For those who’ve developed COVID-19, it can be a long road back to good health.
These so-called “long-haulers” experience symptoms that can last for weeks or months.
That is all especially bad news if you live with type 1 diabetes (T1D).
Lingering symptoms can take a toll on blood sugar levels, while fatigue and so-called “brain fog” impacting memory and focus make diabetes management difficult at best.
DiabetesMine spoke with several T1D long-haulers about how they’ve been grappling with these continued effects from COVID-19.
First, let’s take a look at what is known about “long-haul” COVID-19.
“There are a multitude of symptoms that range from cardiovascular, chest pain, shortness of breath, high heart rate, through respiratory or the lungs where there’s a high number of patients who are short of breath, low oxygen levels, to the neurologic symptoms where you have loss of smell, loss of taste, brain fog, depression, forgetfulness,” Dr. Christian Sandrock, health director of critical care and a professor of medicine at the University of California Davis, told Healthline in February 2021. “There’s a whole host of different things we’re seeing.”
“At 6 months after acute infection, COVID-19 survivors were mainly troubled with fatigue or muscle weakness, sleep difficulties, and anxiety or depression,” reported the researchers, from the University of California Davis Medical Center. “Patients who were more severely ill during their hospital stay had more severe impaired pulmonary diffusion capacities and abnormal chest imaging manifestations, and are the main target population for intervention of long-term recovery.”
UC Davis medical experts report: “This [long-term] condition can effect anyone — old and young, otherwise healthy people and those battling other conditions. It has been seen in those who were hospitalized with COVID-19 and patients with very mild symptoms.”
Study co-author Dr. Mauro Giacca, professor of cardiovascular sciences at King’s College London, has indicated that this lung damage may well be the cause of a variety of long-term symptoms. “The presence of abnormal cells with several nuclei [in the diseased lungs]… might play a role in the severity of the disease,” Giacca said.
But some scientists insist that more research is needed to understand the true origin of persistent “long-haul” symptoms.
No matter how you define or research it, it’s troubling for those in the Diabetes Community.
For example, Keri Hanger in Wisconsin told DiabetesMine that she’s still having memory fog months after first testing positive and recovering from acute COVID-19 symptoms last spring. She’s also been getting fatigued more easily than before, and is experiencing sleep issues where she can’t stay asleep for longer than 4 to 5 hours.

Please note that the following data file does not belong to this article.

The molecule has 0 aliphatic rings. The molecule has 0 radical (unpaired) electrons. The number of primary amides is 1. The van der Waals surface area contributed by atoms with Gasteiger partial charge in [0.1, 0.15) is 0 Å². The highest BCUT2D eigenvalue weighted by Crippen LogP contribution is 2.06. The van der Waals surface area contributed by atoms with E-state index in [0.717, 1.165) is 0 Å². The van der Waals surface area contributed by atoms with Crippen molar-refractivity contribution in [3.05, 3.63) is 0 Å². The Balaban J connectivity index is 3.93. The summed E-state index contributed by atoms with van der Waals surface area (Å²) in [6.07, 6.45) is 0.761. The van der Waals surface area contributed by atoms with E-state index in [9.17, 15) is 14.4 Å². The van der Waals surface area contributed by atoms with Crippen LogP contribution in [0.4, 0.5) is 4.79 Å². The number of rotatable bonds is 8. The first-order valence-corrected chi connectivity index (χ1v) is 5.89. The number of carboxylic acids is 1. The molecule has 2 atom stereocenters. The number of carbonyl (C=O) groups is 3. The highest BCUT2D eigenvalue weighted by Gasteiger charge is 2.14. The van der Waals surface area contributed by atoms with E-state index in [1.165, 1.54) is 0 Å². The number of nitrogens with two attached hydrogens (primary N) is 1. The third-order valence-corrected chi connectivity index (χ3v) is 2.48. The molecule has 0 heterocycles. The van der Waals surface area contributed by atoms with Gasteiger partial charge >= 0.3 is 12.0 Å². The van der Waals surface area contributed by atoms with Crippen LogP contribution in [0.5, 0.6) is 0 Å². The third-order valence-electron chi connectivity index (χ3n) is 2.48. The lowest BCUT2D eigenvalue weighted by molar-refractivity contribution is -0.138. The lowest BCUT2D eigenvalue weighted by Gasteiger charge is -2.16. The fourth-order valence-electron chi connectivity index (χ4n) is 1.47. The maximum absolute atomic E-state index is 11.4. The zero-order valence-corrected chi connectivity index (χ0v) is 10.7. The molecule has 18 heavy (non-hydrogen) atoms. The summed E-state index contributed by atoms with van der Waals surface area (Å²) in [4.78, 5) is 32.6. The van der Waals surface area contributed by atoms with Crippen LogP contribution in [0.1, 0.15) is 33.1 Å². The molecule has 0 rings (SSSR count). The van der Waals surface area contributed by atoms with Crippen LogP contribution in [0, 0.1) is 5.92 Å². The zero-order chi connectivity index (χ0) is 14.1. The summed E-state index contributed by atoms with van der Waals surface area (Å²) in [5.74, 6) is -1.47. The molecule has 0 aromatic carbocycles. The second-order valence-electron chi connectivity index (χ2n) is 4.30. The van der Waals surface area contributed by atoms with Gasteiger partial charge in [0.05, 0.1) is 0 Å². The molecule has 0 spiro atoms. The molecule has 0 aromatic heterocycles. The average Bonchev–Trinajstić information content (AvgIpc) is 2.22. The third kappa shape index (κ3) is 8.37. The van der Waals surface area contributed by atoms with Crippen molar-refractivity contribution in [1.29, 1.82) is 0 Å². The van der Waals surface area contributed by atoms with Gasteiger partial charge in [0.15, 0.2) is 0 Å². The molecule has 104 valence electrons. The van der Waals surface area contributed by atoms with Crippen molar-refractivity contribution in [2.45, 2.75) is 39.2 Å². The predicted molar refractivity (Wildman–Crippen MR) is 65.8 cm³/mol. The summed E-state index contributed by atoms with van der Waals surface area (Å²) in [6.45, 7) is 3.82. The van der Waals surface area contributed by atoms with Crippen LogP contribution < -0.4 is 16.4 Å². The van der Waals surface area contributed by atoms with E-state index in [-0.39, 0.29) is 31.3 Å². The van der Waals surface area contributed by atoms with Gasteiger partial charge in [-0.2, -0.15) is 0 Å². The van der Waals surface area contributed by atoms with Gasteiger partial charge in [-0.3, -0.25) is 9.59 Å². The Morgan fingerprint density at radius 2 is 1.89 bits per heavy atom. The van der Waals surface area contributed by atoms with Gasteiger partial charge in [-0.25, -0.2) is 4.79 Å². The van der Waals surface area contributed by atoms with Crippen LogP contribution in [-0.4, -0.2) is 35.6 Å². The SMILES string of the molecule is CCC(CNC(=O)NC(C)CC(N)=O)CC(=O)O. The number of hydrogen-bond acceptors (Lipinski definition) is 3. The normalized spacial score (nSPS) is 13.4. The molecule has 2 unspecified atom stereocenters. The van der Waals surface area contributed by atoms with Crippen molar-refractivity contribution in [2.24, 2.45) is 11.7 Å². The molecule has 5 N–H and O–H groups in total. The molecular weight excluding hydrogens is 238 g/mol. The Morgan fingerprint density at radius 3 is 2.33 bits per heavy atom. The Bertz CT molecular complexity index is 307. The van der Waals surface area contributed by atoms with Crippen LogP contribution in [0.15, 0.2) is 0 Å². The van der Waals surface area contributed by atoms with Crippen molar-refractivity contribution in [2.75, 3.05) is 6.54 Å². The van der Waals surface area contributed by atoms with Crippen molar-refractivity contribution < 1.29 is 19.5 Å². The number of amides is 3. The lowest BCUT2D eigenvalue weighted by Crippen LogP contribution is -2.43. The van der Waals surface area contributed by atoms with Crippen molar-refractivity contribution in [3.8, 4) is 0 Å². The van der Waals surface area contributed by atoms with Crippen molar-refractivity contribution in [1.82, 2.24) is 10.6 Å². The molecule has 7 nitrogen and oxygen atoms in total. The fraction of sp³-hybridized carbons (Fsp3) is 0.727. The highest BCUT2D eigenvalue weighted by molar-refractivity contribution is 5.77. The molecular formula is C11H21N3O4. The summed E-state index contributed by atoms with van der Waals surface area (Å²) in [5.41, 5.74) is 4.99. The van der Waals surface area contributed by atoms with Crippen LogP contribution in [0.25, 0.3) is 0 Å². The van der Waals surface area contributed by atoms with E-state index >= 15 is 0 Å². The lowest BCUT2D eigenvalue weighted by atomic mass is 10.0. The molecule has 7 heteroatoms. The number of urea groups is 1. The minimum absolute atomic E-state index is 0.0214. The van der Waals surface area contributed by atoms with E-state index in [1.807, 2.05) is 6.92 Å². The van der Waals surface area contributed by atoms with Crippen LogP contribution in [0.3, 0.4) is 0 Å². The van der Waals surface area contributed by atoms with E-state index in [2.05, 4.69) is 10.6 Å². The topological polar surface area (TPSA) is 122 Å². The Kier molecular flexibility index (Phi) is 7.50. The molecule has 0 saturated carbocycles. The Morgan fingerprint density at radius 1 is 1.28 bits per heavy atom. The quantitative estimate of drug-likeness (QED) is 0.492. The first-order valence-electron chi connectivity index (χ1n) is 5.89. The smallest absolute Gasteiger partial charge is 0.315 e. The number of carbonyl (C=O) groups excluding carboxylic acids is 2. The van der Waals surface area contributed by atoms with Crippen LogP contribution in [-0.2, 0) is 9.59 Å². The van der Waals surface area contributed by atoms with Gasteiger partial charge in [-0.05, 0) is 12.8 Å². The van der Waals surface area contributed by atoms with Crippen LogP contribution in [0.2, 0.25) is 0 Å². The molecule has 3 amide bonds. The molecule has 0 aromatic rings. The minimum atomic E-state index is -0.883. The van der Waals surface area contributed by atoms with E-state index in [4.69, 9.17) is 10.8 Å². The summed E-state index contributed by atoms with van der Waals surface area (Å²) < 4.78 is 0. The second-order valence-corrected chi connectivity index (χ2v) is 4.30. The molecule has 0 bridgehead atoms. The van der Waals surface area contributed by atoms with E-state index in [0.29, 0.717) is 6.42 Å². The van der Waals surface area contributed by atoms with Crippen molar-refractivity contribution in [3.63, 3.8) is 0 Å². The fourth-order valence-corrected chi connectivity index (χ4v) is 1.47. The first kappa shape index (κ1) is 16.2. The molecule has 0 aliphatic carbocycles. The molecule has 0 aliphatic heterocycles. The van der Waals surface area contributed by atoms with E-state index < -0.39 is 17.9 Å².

She started testing her blood sugars more often throughout the day to detect any patterns, and raised her insulin doses to keep her blood glucose (BG) in range. Hopefully, it will get better soon.
Meanwhile in Michigan, longtime T1D Kathy Schornick is glad to hear the researchers have now given these continued COVID-19 effects a name. Working in a “COVID-19 unit” at a hospital in Metro Detroit, she was exposed to the novel coronavirus at work in May 2020 and ultimately ended up in the hospital on a ventilator for 10 days.
While her main bout with COVID-19 lasted about 3 weeks, the after-effects have been taxing: no voice, a hyper-sensitive sore throat, and four or five additional symptoms that still continue many months later. With all of that, she’s experienced fluctuating BG numbers and also started taking a low dose of Gabapentin for occipital nerve damage that developed afterward.
“COVID still makes me so angry,” she said. “I’m thankful for the many who cared for me while being sedated on a ventilator and insulin drip. I have good days and bad days, going from a good place to angry to wanting to cry. COVID-19 is a beast.”
“Long COVID has me by its clutches,” he said. “Acute symptoms lasted a total of 30 days and I had 5 days of peace. But long COVID began in earnest from that point on. I’ve been hospitalized with Epstein-Barr virus (
By September, Wilhite says he felt OK — maybe even good — but relapsed again in October. From then on, he has been experiencing shortness of breath and pain in his muscles and joints. At times, it’s so bad that Wilhite says he needs to use a wheelchair to move around.